Two shoeshine boys in postwar Rome, Italy, save up to buy a horse, but their involvement as dupes in a burglary lands them in juvenile prison where the experience take a devastating toll on their friendship.
Vittorio De Sica
The location: Nazi occupied Rome. As Rome is classified an open city, most Romans can wander the streets without fear of the city being bombed or them being killed in the process. But life ... See full summary »
An old woman finds a baby among the cauliflowers in her garden. She takes care of the orphan, and calls him Totò. When she dies, he is sent to an orphanage, which he leaves as a teenager. ... See full summary »
Vittorio De Sica
Six vignettes follow the Allied invasion from July 1943 to winter 1944, from Sicily north to Venice. Communication is fragile. A woman leads an Allied patrol through a mine field; she dies ... See full summary »
Edmund, a young boy who lives in war-devastated Germany after the Second World War has to do all kinds of work and tricks to help his family in getting food and barely survive. One day he ... See full summary »
In the Paris of the late 19th century, Louise, wife of a general, sells the earrings her husband gave her as a wedding gift: she needs money to cover her debts. The general secretly buys ... See full summary »
Vittorio De Sica
During the first World War, two French soldiers are captured and imprisoned in a German P.O.W. camp. Several escape attempts follow until they are sent to a seemingly impenetrable fortress which seems impossible to escape from.
Umberto Ferrari, aged government-pensioner, attends a street demonstration held by his fellow pensioners. The police dispense the crowd and Umberto returns to his cheap furnished room which he shares with his dog Flick. Umberto's lone friend is Maria, servant of the boarding house. She is a simple girl who is pregnant by one of two soldiers and neither will admit to being the father. When Umberto's landlady Antonia demands the rent owed her and threatens eviction if she is not paid, Umberto tries desperately to raise the money by selling his books and watch. He is too proud to beg in the streets and can not get a loan from any of his acquaintances. He contracts a sore throat, is admitted to a hospital and this puts a delay on his financial difficulty. Discharged, he finds that his dog is gone and, following a frantic search, locates him in the city dog pound. His room has been taken over by the landlady and the now-homeless Unberto determines to find a place for his beloved dog, and ... Written by
Les Adams <email@example.com>
In the kitchen of the landlady, when Umberto is chatting with the maid, she makes fire with a newspaper to get rid of the ants. After a few moments, we see that the newspaper is almost completely on fire, but in the next shot, less than half of the newspaper is on fire. See more »
Vittorio DeSica's wonderful "Umberto D" was one of the last films of the Italian neo-realism movement and by far its best one. It is also one of my favorite movies ever. The movie's premise is simple: it is a slice of the life of a poor lonely pensioner, Umberto. Throughout the movie, we see Umberto struggle to find money to pay rent to his horrible landlady, love his dog Flike, and deal with the loneliness and disillusionment of the postwar era.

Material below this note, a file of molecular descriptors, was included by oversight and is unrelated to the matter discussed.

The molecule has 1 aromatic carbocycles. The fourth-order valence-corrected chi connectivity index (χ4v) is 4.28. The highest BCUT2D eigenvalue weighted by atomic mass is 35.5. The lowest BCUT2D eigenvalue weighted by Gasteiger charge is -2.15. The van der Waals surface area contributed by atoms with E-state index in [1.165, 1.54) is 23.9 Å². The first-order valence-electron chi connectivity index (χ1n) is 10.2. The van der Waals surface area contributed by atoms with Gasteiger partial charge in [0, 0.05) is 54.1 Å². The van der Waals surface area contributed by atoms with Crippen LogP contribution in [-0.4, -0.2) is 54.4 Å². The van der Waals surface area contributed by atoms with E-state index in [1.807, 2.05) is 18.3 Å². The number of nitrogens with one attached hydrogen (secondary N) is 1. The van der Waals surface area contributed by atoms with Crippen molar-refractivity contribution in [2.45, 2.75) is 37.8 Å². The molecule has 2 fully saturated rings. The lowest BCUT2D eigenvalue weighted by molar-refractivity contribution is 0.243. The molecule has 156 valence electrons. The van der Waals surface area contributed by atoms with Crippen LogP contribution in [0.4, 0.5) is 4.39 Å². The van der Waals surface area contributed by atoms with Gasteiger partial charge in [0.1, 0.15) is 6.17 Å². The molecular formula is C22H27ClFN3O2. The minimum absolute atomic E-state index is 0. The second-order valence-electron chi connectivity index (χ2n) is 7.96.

"Umberto D" is a character-driven film. It works very well because of its sharp observations on loneliness and poignant gestures. The gestures evoke powerful feelings without necessitating dialogue. Many of the scenes, even the ones that do not necessarily advance the plot, are hypnotically beautiful in their simplicity. Take, for example, a beautiful scene where Umberto finally needs to beg for money but cannot physically bring himself to do it. He extends his palm up, but when a passer-by stops to give him money, Umberto quickly flips his hand over, as if testing for rain. The film is full of these small gestures that quietly emphasize the desperate loneliness and poignancy of Umberto's situation.
The acting in this film is absolutely superb. Carlo Battisti, despite having never acted before, is wonderful as the titular character; his face is a fascinating blend of stubborn dignity and weariness of life. Maria Pia-Casilio, who plays the maid, is just as good as evoking life's loneliness and quiet desperation. The supporting cast is also very strong.
One of the very few criticisms I have heard of this film is that it is too sentimental and borderline sappy. While some scenes with Umberto and his dog Flike are sentimental, never is it "too" sentimental. DeSica knows how far he can push his film without making it sappy, and he wisely shows it as it is. Nothing feels forced. The subject material itself and the simplicity in which it is presented will bring tears. (If you don't cry in this movie, you need to have your heart professionally de-thawed.) But "Umberto D" is never dumbed down into sappiness and clichéd corniness. It is a very powerful film.
"Umberto D" is the masterpiece of the Italian neo-realist era. It's a rather bleak and very realistic movie, but it makes some fascinating commentary on the human condition, specifically the loneliness we face. Highly, highly recommended. 10/10.
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